In international news

This week Israel began military operations in Rafah, a town at the south of the Gaza strip where 1.4 million displaced Palestinians are sheltering. Israeli PM Benjamin Netanyahu stated that the military offence was necessary to secure the return of Israeli hostages and eliminate Hamas: “military pressure on Hamas is an essential condition for the return of our hostages”. The announcement was met with a mixed response from the US, a key Israeli ally. At the beginning of the week Lloyd Austin, the US defence secretary, stated that the Biden administration paused the supply of weapons to Israel. Later in the week the US state department released a declassified report (available here), which stated that Israel is likely to have violated international law but confirmed that the supply of weapons would continue. South Africa is once again seeking provisional measures from the International Court of Justice, arguing that the Rafah offensive “gives rise to new facts that are causing irreparable harm to the rights of the Palestinian people in Gaza”. In a separate development, the UN General Assembly voted to enhance the status of the Palestinian delegation within the UN, and to urge the Security Council to give “favourable consideration” to full Palestinian membership. 

Human Rights Watch has published a report about the conflict in Sudan, alleging that the Rapid Support Forces (RSF) and related militias are carrying out ethnic cleansing in West Darfur. The report details the RSF’s attacks in El Geneina, the capital of West Dafur between April and November 2023. Human Rights Watch alleges that the attacks constituted a campaign of ethnic cleansing against the Massalit and other non-Arab populations in the area, and included serious abuses including torture, rape and looting. The report cites a UN panel of experts which estimated that approximately 10,000 to 15,000 people were killed in El Geneina in 2023. A UNHCR explainer about the origins of the conflict is available here

In UK news

The Home Office’s Rwanda policy is facing practical and legal challenges. The practical challenge is that over half of the asylum seekers assigned to be removed to Rwanda have gone missing. In addition to existing legal challenges against the current version of the Rwanda policy, described in our previous blog post, there are concerns that there may be legal challenges based on the risk that unaccompanied children wrongly assessed to be adults may be sent to Rwanda.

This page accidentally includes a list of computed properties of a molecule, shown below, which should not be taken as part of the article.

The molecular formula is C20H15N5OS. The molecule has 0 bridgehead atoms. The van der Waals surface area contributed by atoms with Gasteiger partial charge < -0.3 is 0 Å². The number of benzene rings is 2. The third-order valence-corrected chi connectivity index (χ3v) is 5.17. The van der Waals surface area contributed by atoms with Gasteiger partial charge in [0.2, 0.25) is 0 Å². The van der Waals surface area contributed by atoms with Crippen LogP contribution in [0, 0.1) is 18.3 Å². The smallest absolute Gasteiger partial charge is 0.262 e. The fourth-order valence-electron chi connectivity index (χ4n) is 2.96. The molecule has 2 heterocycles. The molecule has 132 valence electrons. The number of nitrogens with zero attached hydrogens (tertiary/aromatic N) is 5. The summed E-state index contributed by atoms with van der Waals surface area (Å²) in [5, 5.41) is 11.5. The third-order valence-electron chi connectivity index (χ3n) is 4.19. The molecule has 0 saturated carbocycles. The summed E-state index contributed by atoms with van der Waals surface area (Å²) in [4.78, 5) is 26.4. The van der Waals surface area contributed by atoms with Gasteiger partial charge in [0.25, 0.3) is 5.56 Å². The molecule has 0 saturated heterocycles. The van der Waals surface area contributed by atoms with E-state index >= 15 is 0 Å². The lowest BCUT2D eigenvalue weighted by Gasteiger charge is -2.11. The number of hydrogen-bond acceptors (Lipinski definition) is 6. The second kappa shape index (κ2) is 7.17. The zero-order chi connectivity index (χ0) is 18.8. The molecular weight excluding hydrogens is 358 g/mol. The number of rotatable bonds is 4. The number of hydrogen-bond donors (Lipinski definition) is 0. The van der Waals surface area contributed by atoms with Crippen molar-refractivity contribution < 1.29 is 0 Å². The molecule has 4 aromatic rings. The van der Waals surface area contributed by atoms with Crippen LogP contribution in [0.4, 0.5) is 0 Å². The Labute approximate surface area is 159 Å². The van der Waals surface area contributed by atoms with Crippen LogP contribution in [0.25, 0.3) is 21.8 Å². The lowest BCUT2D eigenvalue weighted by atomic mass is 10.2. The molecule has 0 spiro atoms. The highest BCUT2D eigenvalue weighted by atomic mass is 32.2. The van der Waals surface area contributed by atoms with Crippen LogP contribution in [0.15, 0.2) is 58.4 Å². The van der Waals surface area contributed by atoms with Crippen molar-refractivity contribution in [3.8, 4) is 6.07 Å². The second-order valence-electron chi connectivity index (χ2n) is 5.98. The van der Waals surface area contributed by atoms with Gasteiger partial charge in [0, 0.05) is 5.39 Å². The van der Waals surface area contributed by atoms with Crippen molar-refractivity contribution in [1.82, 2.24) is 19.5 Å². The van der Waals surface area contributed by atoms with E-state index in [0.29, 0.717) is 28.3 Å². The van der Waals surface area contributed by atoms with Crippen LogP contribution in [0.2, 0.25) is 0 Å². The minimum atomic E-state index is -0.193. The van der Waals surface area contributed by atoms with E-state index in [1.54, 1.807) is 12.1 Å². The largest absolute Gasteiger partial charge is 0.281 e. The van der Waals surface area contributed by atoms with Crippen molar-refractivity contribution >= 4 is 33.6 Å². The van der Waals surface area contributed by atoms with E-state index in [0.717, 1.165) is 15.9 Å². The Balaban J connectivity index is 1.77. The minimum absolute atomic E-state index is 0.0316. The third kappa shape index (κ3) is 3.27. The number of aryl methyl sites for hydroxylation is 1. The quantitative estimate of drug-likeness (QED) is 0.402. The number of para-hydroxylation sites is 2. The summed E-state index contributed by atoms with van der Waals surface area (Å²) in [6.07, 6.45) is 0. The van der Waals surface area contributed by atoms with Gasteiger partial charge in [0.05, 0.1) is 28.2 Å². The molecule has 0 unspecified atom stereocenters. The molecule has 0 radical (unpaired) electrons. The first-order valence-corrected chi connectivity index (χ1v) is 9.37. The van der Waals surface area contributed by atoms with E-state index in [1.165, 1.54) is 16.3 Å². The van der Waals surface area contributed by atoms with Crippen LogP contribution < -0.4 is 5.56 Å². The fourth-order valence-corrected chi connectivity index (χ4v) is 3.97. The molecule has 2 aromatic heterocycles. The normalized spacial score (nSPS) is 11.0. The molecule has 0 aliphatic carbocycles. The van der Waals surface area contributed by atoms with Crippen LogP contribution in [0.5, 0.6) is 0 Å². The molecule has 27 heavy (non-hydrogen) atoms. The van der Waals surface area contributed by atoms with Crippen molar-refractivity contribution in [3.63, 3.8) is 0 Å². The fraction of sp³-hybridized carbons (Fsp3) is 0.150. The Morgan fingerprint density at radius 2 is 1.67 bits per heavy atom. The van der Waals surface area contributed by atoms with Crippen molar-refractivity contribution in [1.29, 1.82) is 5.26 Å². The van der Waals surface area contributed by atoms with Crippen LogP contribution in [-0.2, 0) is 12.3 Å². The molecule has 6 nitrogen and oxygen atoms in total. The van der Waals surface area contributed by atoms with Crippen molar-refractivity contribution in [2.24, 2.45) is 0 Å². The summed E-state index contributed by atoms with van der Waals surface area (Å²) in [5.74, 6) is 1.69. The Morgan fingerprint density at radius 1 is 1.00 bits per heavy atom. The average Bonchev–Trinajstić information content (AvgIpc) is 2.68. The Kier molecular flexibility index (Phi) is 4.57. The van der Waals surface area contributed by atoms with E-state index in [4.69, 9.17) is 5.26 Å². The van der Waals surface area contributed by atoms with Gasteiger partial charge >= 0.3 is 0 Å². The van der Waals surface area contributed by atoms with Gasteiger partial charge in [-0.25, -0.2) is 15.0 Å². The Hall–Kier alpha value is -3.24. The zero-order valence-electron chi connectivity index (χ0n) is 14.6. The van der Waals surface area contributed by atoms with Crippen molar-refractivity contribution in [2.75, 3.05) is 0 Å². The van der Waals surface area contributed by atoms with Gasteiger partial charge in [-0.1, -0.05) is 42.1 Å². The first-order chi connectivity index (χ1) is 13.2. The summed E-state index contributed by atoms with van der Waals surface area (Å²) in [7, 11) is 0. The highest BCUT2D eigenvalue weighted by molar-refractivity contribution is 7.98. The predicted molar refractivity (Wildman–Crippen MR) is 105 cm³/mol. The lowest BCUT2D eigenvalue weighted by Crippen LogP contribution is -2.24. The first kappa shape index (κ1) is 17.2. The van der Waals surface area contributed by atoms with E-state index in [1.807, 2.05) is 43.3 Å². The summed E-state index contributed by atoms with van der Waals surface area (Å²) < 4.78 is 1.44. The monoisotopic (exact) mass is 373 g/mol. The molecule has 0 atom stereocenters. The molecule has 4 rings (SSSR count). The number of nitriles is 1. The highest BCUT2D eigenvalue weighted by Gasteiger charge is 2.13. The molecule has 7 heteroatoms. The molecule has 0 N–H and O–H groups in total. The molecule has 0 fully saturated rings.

The Ministry of Justice has introduced a pilot scheme providing free counselling and 24/7 support for jurors following difficult cases. The pilot will run for ten months in 15 courts; jurors will be provided six free counselling sessions alongside a 24/7 telephone helpline with support advice and information. The current jury trial rules which allow for majority verdicts have come under scrutiny this week as research by Appeal, the miscarriage of justice charity, has shown that at least 56 miscarriages of justice in England and Wales occurred where the jury was split. The charity has published a report calling for a requirement of jury unanimity for criminal convictions and a repeal of s.8 of the Contempt of Court Act 1981, which guarantees the confidentiality of jury deliberations, so that the fairness of jury trials can be more closely studied. 

The government has accepted a proposal put forward by Lord Reed, President of the UK Supreme Court and the Judicial Committee of the Privy Council (JCPC) to enable overseas judges to sit on the JCPC. Lord Reed commented that the change would “enhance the quality of the Privy Council’s decision-making” by providing “the benefit of the opinion of a judge with direct experience of local conditions”.

The post The Weekly Round-up: Rafah military offensive, Rwanda policy challenges, and criticism of juries appeared first on UK Human Rights Blog.